Humility is a signature virtue of the Christian faith.  Joy is its signature emotion.  Today, in the West at least, we love joy but are ambivalent about humility, partly because we suspect that humility cravenly elevates acquiescence to our own inadequacy and inferiority to the status of a virtue.  The theologian Miroslav Volf offers this reflection in a collection of essays on the connection between humility and joy.  After digging deep into the old Reformer Martin Luther’s writing, Volf comes to the conclusion that Philippians 2 offers us some insight.  If we are to be truly joyful, we must be humble.  But what is humility?

A colleague from a denominational program I’m involved in sent me a quote from Eugene Peterson’s book Run with the Horses.  The title of Peterson’s book is a reference to Jeremiah 12:5, in which God asks the prophet: “If you have raced with foot-runners and they have wearied you, how will you compete with horses?  And if in a safe land you fall down, how will you fare in the thickets of the Jordan?  The implication is that our own strength is limited, and we fall short in the best of times.  So how do we face the overwhelming circumstances we encounter?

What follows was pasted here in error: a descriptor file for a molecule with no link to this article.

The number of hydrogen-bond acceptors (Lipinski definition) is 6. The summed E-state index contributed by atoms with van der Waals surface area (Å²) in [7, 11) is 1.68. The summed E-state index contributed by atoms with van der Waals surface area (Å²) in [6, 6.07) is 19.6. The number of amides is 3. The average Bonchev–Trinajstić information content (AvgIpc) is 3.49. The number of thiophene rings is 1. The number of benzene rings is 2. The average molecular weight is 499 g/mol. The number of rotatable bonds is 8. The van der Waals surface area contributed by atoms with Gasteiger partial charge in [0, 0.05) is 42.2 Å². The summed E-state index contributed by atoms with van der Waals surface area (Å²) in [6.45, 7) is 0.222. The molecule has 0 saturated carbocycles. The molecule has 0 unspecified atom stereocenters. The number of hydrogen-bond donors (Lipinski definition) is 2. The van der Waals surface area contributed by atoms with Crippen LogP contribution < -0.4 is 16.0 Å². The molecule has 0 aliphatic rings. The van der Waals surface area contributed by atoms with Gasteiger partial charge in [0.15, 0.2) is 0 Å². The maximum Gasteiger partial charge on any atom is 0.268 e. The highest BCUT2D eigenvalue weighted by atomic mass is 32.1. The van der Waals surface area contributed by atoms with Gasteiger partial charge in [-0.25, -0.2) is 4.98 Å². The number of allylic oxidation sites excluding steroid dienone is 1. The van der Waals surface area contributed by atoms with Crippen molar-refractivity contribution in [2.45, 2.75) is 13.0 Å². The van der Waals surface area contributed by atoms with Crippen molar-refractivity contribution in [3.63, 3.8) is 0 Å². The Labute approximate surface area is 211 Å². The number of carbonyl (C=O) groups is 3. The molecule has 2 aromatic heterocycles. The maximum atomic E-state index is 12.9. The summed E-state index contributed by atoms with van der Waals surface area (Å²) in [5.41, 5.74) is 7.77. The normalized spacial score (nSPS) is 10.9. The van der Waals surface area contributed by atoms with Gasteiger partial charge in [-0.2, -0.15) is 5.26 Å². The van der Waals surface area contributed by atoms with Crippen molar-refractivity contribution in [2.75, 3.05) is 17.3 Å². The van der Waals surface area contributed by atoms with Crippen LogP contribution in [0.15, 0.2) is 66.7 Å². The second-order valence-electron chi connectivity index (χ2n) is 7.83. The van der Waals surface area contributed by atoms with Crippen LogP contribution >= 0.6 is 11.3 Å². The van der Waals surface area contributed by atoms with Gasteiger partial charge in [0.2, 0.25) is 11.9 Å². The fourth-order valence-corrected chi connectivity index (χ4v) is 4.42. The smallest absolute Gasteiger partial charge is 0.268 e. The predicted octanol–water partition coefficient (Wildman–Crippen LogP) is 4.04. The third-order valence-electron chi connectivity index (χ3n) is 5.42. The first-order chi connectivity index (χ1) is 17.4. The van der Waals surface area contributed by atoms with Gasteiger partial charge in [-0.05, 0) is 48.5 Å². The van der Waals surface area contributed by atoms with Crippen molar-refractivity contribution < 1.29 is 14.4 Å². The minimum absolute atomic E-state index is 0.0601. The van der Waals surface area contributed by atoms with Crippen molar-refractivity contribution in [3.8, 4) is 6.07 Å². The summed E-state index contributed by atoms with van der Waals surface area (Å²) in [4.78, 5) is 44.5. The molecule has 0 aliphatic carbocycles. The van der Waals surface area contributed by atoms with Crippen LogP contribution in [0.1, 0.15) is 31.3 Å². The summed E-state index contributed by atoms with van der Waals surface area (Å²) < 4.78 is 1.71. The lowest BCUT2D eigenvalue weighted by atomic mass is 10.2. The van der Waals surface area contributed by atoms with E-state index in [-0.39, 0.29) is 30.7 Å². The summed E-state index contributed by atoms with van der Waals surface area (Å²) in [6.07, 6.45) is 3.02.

Flavius Josephus, the ancient Jewish historian, did not hold a high opinion of the Samaritans.  In his Antiquities, he said this: “…they alter their attitude according to circumstance and, when they see the Jews prospering, call them kinsmen, on the ground that they are descended from Joseph and are related to them through their origin from him, but, when they see the Jews in trouble, they say that they have nothing whatever in common with them nor do these have any claim of friendship or race, and they declare themselves to be aliens of another race.  Josephus alludes to the duplicity of the Samaritans, who he claims would lie and bear false testimony when it benefitted them.

Epicurus was a Greek Philosopher who lived about 300 years before Jesus.  The core of his philosophy—at least what we remember most—is this idea: the chief purpose of humans existence was to be happy.  And you were most happy when you avoided the things that caused pain or stress.  Obviously, if you strip away all the stuff that causes stress or pain in your life, you’re going to be left with only the good stuff, which opened Epicurus to the charge of hedonism, and an unbridled embrace of pleasure.  And while some “Epicureans” certainly went that route, Epicurus was more about avoiding the bad stuff than chasing the good stuff.

My mother was a school teacher, and so that meant there were times when I got to hang out in her classroom after school as she finished up some of her work of the day.  In her second-grade classroom, she had an old portable record player, and a collection of records on American folk-lore and legends.  There was a record on Pecos Bill, and Paul Bunyan and his blue ox, Babe.  There was a record on “steel-driving” John Henry and one on Johnny Appleseed.